sixty-second part, called “on movement LXII,” of a series of ‘letters’ written to you, the reader, towards a book called, theatre | writing

on movement

We are dealing with two different notions of movement. The one we have described both as mobility which we are subject to, and as comedy; the other we see to be static, a suppressed tragedy: that is, the human comedy subjects us, as its subjects, no others, to this tragedy. We have gone further to say the whole surface is mobilised, giving the impression, metaphysical, or symbolic, we too are. Then, we don’t seem to be able to do anything about it. Neither do we know how to go about ourselves. In the effort to keep up, we mobilise these material supplements called identities. And they produce, without seemingly producing effects, unless we count in their effects our greater subjection.

To these two different notions of movement belong two different temporalities: but we ought pause here, since our own doubling is doubling, and we are entering the general economy two-by-two. What lies behind the two is the break over which synthesis occurs, materially, and is either passive or active. To say over is to give it height. This the synthesis does not possess. It possesses no purview, no point of survey. Although… there exist infinite points of survey, or, as Raymond Ruyer would have it, infinite forms.

The forms would be those gestures Kirkkopelto talks of, in the smallest of which there is a world. A world not in movement already, we should add. We might also add that the mobility of the surface is upheld by the void just as the movement is, as a stepping out onto it. That is, the void supports the world; the world comes to be in the subject: the subject is that of survey, but not, as Ruyer puts it, absolute survey.

The distinction between passive and active appears to indicate motority and production, its activity, the component in our boy identity we like to add, and, in passivity, being subject, mobilised, pushed around and in the flow, the component of sociality, or gregariousness, that in our girl identity we like to add. How do then differences in subjects occur except by movement or being moved? Or: is passivity a subjective power, like activity? It is. And sages have called it the greater. Think of the Dao and the position of water, and its power.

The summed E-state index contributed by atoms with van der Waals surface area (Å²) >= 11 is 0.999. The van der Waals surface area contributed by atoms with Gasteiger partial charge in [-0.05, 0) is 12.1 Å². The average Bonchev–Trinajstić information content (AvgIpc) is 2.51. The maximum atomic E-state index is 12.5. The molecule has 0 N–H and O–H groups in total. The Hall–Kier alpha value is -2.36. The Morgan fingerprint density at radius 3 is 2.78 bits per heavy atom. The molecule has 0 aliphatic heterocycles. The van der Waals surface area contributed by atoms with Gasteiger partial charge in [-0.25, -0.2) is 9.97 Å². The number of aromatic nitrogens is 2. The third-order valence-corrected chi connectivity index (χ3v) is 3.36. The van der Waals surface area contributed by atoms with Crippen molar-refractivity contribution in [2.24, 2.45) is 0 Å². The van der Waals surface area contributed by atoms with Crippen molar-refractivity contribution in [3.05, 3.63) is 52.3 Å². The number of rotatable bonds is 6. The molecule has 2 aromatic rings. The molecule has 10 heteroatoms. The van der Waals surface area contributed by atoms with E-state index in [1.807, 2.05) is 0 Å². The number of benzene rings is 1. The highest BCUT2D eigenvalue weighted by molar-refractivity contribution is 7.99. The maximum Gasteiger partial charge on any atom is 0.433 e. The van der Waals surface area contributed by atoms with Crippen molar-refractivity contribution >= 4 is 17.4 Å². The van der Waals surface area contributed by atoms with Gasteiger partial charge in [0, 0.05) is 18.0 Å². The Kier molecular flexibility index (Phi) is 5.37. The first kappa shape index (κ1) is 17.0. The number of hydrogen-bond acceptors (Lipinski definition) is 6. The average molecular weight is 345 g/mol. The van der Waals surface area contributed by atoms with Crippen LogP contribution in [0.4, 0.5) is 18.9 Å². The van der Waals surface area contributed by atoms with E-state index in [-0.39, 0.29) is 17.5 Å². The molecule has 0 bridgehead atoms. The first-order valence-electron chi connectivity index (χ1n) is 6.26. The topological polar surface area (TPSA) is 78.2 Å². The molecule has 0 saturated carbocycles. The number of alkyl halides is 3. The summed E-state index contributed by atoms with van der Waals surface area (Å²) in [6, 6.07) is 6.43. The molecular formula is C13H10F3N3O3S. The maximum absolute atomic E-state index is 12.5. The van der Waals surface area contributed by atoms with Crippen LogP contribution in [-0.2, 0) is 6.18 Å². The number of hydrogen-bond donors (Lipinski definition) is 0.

Materials make a difference. Two notions of movement; two temporalities; and two types of materials contracted in and by the subject: are not all of them produced by some activity? set in play on some economic level? Let us return to the stone, the stone Heidegger says is poor in world. We can imagine it a dark and black theatre, as belonging to a poor theatre.

The ‘activity’ such as it is is internal, plays inside the stone and in a measure of time that is very very slow. Yet in its externality we are able to immediately discern crenelations, fissures, irregularities, ruptures, texture. Brittleness, flakiness, friability—don’t these rather belong to items which are manmade? As in some drug dream, images fly off from manmade surfaces, phantasmata. To this drug dream there is a temporality of dilations and extreme accelerations.

The stone or the water is passive yet carries its temporality as a force within it that it expresses on its outside, of which its outside is the expression. Two things are happening here, one passive, the other active. Both are powers of the subject: and yet there is another, time. This is time as an edge that passes over things, goes through them, informing them throughout: we have the three, and in time its completion, the completion Heidegger only saw. He didn’t see the stone’s extradimensionality, its fractional activity and its fractal passivity.

note: source references available on request–these will be part of the book, if it should come to pass.

If you would like to help it come to pass, and show your support for what I’m up to, please sponsor it: become a patron, here.

If you would like to receive these posts, as they are written, as letters addressed to you, please send me your email address.